Here I am doing my yoga practice. Most of you wouldn’t think that this is yoga because you don't see me doing downward facing dog or tree pose.
But it is.
How? Because yoga is all about moving mindfully and being present. Yoga doesn’t just happen in a yoga class. You can become aware of ALL movements. Movement in sports or activities, as well as everyday movements such as walking, running, how you stand in line at the grocery store, how you walk up the stairs, how you bend down to garden, etc.
When you really pay attention, your habitual way of doing things will become evident. During a physical activity, notice your effort - are you pushing too hard? Is there added tension? Are you getting sloppy and losing form because you're fatigued? Notice any compensations (things working that shouldn’t be).
Pain means something is wrong
During previous rowing workouts I noticed irritation and tightness in my hip flexors. Curious, I decided to slow down and tune in. I took great care in noticing how I was moving during the workout and realized that I was over-using my hip flexors - they were compensating. Once I realized this, I focused on what should be working - my legs - and put my attention on pushing through my feet.
This change helped me gain greater function which led to better form which led to reduced pain and tightness. And when you're more efficient with you movement, it will improve your performance. Win!
The same goes during yoga class. Don’t move by rote. Pay attention. How do things feel as you’re doing them? This can be hard when moving quickly, so be sure to slow things down. You'll be able to catch more subtle messages which if missed can lead to strain or pain. This can be humbling, doing less, but if you're consistent, will lead to better results and deeper poses.
We have a great feedback system - our central nervous system - which lets us know when we’re pushing too far. Listen to you body! There’s great wisdom there that will only serve you and help you function better.
Three steps to help you build your awareness
- Notice how things feel just before doing an activity.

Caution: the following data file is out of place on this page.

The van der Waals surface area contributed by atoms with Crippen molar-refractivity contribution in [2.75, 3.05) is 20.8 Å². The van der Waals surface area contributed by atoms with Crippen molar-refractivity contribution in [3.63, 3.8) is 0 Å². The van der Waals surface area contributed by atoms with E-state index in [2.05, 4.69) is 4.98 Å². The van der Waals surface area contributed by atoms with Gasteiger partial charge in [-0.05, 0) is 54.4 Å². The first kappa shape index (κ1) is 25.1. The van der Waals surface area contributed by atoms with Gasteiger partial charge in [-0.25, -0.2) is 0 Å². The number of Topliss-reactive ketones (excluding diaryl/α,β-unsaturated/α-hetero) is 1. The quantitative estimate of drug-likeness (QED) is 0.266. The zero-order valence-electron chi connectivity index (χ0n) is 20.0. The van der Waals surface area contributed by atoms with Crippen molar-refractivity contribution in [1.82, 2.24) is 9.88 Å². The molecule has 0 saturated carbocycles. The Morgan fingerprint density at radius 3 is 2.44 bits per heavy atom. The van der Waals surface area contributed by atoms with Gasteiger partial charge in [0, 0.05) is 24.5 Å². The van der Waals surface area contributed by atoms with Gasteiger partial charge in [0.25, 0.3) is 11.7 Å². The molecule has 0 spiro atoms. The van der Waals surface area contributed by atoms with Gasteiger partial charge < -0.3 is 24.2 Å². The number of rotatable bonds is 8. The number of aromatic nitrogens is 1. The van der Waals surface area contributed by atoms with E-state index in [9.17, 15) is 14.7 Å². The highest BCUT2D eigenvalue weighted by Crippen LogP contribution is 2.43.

You can do this standing and notice how your arms hang, how your back feels, if your head is jutting forward, and where the weight is in your feet. Or better, lie down on your back and notice how the body rests against floor. What parts yield to the floor (feel soft and supple) and what parts resist (feel stiff and rigid).
- Notice how things feel during the activity.
This will be different for each activity/movement but basically be aware of:
- Is there any gripping? Notice jaw, breathe, shoulders, hands, hip flexors, feet
- What happens when you increase effort/power. Do things fall apart? Does tension come into the picture?
- If both legs work at same time, are they equally putting out same effort? What about two arms? If it’s an alternating movement like running or cycling then focus on one leg at a time. If it’s a rotating movement (tennis, golf, hockey, baseball) notice your weight transfer and follow through and see if it’s momentum or force that’s primarily making this happen (hint: too much force is a compensation).
3. Notice how things feel after the activity.
There may be obvious changes such as feeling tired, being out of breath etc. but just notice right away while standing any changes from how things felt before your activity. You can also lie on floor. What do you notice? Any pain or irritation? If lying down, what parts of the body yield to the floor and what parts resist? Notice any changes, either good or bad.
The other piece of this is how things feel hours later (or a couple days after). There may be delayed onset muscle soreness (DOMS) which is normal stiffness or soreness from using muscles that you’re unaccustomed to using, normally appearing 24-72 hours later. Look for anything unusual here: pain or irritation that doesn’t make sense or lasts past this period.
Improve your function by slowing down
If you're always feeling the same irritation or pain after the activity, in a specific area, then it’s time to focus on that area during the activity. Likely there is some compensation happening that you’re not aware of. Try slowing down the movement so you're better able to pay attention.
Developing and building your awareness can take time and practice, but is one of the best ways you can improve your performance and reduce pain, whether it's in sports, yoga or walking up and down the stairs. The more you listen to your body, the more it will serve you.
If you are interested in learning how to become more aware, I teach this throughout all my yoga and Somatics classes.